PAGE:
• Alan Bray

Lily Eater


Last week, I wrestled mightily with the question of whether Grand Central is a memoir or a work of fiction, deciding that the story seems to contain elements of both forms but shades more to the memoir side. After a further week of thought and struggle, I agree with my previous assessment.

(Yay! A good day.)

I think a useful way to think about the story is that Ms. Smart took a particular period in her life—the onset of her affair with Mr. Barker up to the birth of their first child—and used elements of fiction to create a dramatic prose poem. She may have taken some liberties with the truth as she remembers it, I don’t know. But it’s fair to say that she added in fictional elements.

An example:

Part or Chapter Four of Grand Central is justifiably famous. In it, sections describing the protagonist’s arrest for indecency in Arizona are combined with quotes from The Song of Songs from the Bible. Amazing!

It begins:

“But at the Arizona border they stopped us and said Turn Back, and I sat in a little room with barred windows while they typed.

What relation is this man to you? (My beloved is mine and I am his: he feedeth among the lilies.)

How long have you known him? (I am my beloved’s and my beloved is mine: he feedeth among the lilies.)

I believe this translation “feedeth among the lilies” leaves out two perhaps critical words. “He feedeth his flock among the lilies.” He, the beloved, is not feeding on or eating lilies (I’m not sure humans can digest them). He is called a shepherd who is grazing his flocks in a no doubt watery and pleasant place. It’s probably the case that the reader doesn’t need to know that the text within parentheses is from the Bible. Its meaning is pretty clear. Apparently while being booked, the protagonist has an erotic reverie about her beloved which also may be seen as a response to the police official’s questions. “What relation is this man to you? He is my beloved…” Now, I doubt very much that Ms. Smart actually quoted from the Song of Songs during her interrogation. So, we must see this as an example of adding fictional elements to real events.

It’s beautiful writing, but also, I think, evidence of the Narrator being different from the protagonist. It’s possible that the protagonist is simply relating here a memory of being arrested and the literal thoughts she had. Possible, but I don’t think so. I think it’s a fine example of the real author, Elizabeth Smart, expressing herself poetically. She takes a dramatic incident, the arrest, and has the Narrator show the protagonist being interrogated while musing on an erotic poem from the Bible. This serves to show how the protagonist felt about her lover at this stage in their relationship. Despite immediate difficulties (the arrest) she is very much in love with him. Now, I’ve never been arrested for public indecency (never got caught), but I believe if I, as a representative average person, were to be, I would not sit in the police station thinking of poetry that expressed love for my partner in crime. I’d probably be caught up in thoughts of what a drag it was, how to make bail, how to present one’s case to an attorney, and ultimately, to a judge.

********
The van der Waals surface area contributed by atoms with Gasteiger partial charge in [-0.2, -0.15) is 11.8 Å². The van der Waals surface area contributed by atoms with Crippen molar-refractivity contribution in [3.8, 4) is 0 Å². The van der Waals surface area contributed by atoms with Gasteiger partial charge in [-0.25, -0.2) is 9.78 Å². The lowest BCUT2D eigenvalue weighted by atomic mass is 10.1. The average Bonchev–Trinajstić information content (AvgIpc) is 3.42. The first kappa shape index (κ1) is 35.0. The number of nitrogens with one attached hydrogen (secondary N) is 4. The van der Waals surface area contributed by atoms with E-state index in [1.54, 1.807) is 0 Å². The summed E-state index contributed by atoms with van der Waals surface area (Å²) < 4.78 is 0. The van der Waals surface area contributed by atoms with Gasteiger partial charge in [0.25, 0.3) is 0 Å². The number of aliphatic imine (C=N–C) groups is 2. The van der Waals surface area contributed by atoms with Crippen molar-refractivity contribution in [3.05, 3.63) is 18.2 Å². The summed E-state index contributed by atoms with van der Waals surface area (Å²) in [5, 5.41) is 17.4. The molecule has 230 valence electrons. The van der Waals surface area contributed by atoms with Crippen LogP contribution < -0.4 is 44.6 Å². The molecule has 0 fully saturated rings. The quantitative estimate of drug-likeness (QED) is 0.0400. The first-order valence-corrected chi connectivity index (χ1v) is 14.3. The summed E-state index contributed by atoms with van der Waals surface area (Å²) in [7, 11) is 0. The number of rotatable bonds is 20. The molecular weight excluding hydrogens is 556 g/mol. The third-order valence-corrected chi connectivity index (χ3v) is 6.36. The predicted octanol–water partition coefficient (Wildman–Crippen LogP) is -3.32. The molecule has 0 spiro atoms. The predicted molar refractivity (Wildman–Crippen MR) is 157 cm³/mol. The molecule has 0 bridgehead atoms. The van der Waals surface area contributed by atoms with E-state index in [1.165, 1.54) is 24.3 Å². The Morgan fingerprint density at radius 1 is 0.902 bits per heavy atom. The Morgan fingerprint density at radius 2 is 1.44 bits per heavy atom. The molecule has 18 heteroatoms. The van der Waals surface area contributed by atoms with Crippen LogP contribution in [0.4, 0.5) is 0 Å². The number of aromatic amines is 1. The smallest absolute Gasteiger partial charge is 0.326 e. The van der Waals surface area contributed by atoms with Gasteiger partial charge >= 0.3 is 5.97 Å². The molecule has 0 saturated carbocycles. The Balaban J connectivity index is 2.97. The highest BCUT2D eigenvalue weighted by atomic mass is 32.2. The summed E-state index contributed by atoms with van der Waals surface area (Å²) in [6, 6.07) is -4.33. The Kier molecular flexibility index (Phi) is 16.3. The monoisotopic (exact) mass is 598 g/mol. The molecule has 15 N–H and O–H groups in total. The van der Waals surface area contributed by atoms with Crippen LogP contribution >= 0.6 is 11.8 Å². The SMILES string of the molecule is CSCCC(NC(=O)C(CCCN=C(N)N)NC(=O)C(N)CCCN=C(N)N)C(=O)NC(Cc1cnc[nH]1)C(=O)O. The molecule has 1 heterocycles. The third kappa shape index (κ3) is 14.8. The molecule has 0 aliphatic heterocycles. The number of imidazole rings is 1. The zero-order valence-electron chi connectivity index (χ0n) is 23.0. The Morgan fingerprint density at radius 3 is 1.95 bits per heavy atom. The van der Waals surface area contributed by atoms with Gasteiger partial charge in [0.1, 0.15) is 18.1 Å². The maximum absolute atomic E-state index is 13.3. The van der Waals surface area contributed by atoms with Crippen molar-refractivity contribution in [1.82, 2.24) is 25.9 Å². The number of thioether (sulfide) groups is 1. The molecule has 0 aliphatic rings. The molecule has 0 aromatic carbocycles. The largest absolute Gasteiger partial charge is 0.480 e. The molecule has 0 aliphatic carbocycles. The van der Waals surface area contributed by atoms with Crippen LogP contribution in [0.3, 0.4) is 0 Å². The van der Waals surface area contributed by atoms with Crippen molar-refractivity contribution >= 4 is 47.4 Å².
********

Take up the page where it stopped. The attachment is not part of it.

So, I take this to be a dramatized scene.

Why is this important, you ask?

(I ask).

It’s important to know whether a story is memoir or fiction because the reader reads a memoir in a different way, has a different relationship with memoir than fiction. A memoir puts one’s attention on a real person who is recounting events from their past. The word memoir comes from the French word memoire, meaning memory or reminiscence. The reader wants to know who this person is or was. The whole project of fiction is a different beastie as it depends on the creation of characters and story, as opposed to the manipulation of the remembered past.

Yet, best beloved, it should be acknowledged that we’re dealing with a big gray area here—the distinction between the two forms. You could write a work of fiction and call it memoir, and who would know? (Didn’t James Frey do just this, and Oprah Winfrey found out and got mad at him for abusing everyone’s trust? So watch out. People really do care.)

#ByGrandCentralStationISatDownAndWept #ElizabethSmart


Alan Bray, Contemporary Author of Fiction

al.bray22@gmail.com

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